Christine McCauley (London, U.K.)
Nagaland borders boundaries belonging
Spreads: Letterpress onto Zerkol paper. Gill type. Linocut, polymer, magnesium & flexible plate, mounted type high. Drum leaf binding. Cover: foil blocked book cloth.
Edition of 20
32 pages including endpapers & cover
7.5 x 15” open
7.5 x 7.5” closed
I work as an artist/educator using a wide range of media: painting, drawing, printmaking, bookbinding, carving, casting & gilding. I have worked across disciplines including fine art, illustration & design.
On-going themes in my personal practice are the impact the past has on the present, the relationship of time and place, memory and identity and my fascination with the trans-cultural connections and collisions caused by war, migration and colonisation. When making my finished work the material quality of the object and the processes by which it is made become very important, including the embedding of form and idea and the evocative and historical resonance of the medium. I research extensively on location, in museums and in archives drawing, collecting objects, taking photographs and making notes. I travel widely to various locations in order to fully engage with my subject-matter.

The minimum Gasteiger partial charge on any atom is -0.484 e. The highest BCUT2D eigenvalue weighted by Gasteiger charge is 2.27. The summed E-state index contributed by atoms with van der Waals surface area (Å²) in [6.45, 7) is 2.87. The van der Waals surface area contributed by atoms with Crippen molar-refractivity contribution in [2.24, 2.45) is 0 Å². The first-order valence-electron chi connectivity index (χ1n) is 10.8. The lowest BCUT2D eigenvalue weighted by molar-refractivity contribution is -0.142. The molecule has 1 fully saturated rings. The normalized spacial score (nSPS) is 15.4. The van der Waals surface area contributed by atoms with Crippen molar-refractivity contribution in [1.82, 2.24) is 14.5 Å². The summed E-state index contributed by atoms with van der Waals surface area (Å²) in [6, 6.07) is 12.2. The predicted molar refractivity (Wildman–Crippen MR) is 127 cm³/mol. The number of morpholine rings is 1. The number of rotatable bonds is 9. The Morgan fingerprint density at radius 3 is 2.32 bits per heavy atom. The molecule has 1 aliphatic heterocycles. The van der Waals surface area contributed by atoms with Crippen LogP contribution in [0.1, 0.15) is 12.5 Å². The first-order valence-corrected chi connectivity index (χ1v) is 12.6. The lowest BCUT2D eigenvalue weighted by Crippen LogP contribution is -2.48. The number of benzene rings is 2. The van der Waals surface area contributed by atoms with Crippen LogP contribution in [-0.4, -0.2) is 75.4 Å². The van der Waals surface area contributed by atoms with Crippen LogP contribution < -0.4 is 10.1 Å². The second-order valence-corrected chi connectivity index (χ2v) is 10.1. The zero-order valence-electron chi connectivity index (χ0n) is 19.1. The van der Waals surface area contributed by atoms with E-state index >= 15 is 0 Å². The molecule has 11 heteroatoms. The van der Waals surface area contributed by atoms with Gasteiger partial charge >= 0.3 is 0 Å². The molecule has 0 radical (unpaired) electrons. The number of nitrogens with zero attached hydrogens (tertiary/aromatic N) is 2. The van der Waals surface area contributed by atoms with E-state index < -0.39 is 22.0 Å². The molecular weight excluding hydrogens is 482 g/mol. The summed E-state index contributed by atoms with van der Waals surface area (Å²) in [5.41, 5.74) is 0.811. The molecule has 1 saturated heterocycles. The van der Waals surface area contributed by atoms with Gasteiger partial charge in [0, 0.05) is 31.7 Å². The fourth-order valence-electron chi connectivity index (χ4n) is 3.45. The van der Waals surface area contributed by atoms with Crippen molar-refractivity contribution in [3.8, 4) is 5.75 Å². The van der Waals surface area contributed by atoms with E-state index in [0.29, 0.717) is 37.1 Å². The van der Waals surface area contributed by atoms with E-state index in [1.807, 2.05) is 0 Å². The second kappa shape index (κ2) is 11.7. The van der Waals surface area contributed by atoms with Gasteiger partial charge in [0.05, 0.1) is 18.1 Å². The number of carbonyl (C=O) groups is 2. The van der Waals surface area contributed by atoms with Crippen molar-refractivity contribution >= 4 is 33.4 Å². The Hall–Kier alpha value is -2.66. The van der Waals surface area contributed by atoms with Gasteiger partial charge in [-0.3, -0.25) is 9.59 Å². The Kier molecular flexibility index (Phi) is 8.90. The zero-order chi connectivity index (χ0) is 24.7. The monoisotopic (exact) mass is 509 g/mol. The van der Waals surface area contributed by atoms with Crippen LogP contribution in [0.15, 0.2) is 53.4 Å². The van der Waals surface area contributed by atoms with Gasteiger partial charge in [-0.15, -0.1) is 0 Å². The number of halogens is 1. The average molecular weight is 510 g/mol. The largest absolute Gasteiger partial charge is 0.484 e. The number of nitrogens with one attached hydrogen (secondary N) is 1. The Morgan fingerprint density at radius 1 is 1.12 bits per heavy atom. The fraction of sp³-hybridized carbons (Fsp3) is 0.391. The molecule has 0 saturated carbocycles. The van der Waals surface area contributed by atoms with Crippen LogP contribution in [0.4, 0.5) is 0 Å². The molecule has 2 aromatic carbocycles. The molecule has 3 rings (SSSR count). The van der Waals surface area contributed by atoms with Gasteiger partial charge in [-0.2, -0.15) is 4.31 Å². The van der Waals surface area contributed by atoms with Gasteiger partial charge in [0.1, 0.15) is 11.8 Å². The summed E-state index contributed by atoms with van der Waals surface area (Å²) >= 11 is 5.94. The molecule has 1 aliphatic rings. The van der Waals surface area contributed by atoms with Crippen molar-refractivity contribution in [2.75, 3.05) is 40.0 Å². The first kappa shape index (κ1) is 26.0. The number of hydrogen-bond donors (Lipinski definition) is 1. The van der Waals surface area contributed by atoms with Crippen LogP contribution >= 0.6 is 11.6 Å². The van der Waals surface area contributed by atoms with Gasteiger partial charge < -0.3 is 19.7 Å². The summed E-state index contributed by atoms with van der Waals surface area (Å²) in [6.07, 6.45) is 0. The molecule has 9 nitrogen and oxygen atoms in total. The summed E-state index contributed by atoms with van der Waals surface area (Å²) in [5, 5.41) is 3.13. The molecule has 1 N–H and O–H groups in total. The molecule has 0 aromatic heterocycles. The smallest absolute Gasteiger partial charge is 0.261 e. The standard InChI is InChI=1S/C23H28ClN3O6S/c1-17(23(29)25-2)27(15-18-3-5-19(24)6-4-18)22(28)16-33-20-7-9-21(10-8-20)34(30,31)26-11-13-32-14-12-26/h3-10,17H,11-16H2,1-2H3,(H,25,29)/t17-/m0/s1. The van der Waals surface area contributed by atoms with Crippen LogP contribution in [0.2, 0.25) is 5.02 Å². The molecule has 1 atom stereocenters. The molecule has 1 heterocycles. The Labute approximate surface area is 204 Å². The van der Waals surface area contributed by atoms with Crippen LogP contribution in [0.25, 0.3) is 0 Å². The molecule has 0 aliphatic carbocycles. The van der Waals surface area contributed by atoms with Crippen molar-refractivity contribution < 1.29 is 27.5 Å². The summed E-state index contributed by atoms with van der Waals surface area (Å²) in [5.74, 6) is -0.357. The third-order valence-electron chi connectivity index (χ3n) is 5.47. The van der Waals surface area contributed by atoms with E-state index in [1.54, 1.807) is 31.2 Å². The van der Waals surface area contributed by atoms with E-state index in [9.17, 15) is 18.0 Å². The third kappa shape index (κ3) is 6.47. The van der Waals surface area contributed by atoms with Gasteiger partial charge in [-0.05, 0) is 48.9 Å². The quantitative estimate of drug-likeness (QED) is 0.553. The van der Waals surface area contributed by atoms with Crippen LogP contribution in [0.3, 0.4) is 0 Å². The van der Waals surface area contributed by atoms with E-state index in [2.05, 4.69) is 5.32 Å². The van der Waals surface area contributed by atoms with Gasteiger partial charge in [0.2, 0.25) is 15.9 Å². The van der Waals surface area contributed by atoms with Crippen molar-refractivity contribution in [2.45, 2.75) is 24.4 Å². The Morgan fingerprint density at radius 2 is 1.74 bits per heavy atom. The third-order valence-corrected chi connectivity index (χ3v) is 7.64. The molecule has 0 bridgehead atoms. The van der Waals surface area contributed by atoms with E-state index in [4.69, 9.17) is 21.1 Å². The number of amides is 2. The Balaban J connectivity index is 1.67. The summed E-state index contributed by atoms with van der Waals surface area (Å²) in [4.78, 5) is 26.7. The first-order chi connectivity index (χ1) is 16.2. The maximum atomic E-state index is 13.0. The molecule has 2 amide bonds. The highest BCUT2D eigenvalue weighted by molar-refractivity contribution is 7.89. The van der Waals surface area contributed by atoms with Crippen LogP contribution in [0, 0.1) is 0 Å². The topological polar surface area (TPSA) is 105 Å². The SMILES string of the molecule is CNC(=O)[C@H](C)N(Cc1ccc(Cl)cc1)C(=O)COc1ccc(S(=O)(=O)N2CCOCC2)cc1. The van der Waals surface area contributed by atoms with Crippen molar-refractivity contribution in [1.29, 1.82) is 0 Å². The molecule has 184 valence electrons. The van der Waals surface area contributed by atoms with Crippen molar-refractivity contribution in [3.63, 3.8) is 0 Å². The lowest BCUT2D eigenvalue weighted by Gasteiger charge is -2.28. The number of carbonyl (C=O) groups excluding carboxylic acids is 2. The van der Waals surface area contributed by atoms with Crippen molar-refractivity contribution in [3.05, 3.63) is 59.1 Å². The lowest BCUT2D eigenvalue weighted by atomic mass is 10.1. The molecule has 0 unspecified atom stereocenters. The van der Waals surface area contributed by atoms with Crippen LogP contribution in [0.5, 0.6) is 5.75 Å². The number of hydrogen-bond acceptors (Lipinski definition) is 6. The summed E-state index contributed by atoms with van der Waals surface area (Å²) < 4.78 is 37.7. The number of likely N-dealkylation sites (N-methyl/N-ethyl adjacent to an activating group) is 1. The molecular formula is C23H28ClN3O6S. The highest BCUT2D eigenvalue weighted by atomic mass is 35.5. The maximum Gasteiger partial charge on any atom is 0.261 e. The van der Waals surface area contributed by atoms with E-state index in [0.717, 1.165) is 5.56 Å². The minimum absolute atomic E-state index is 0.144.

My most recent work includes NAGALAND borders boundaries belonging. This work is based on my journey to the Angami area of Nagaland: Kohima, Kigwema and Khonoma in 2011. The journey was prompted by my father’s experiences during WW2 in the 14th, Forgotten Army during the Burma Campaign and my personal quest for understanding. The old Assam of the 1940s is now subdivided into the ‘Seven Sister’ states as a result of different tribal groups pushing for autonomy and is a politically sensitive region of disputed frontiers and borders, incursions and crossings. In 2011 a number of states that had been subject to Protected, Restricted Area status opened up to lone travellers enabling me to journey to this remote and diverse region of Asia. NAGALAND borders boundaries belonging explores time and the connection between the British and the Naga through the material exploration of letterpress printing. The historical resonance of the medium and the time consuming nature of the process reflect the embedding of form and idea, and pay homage to the material Culture of the Naga hill tribes.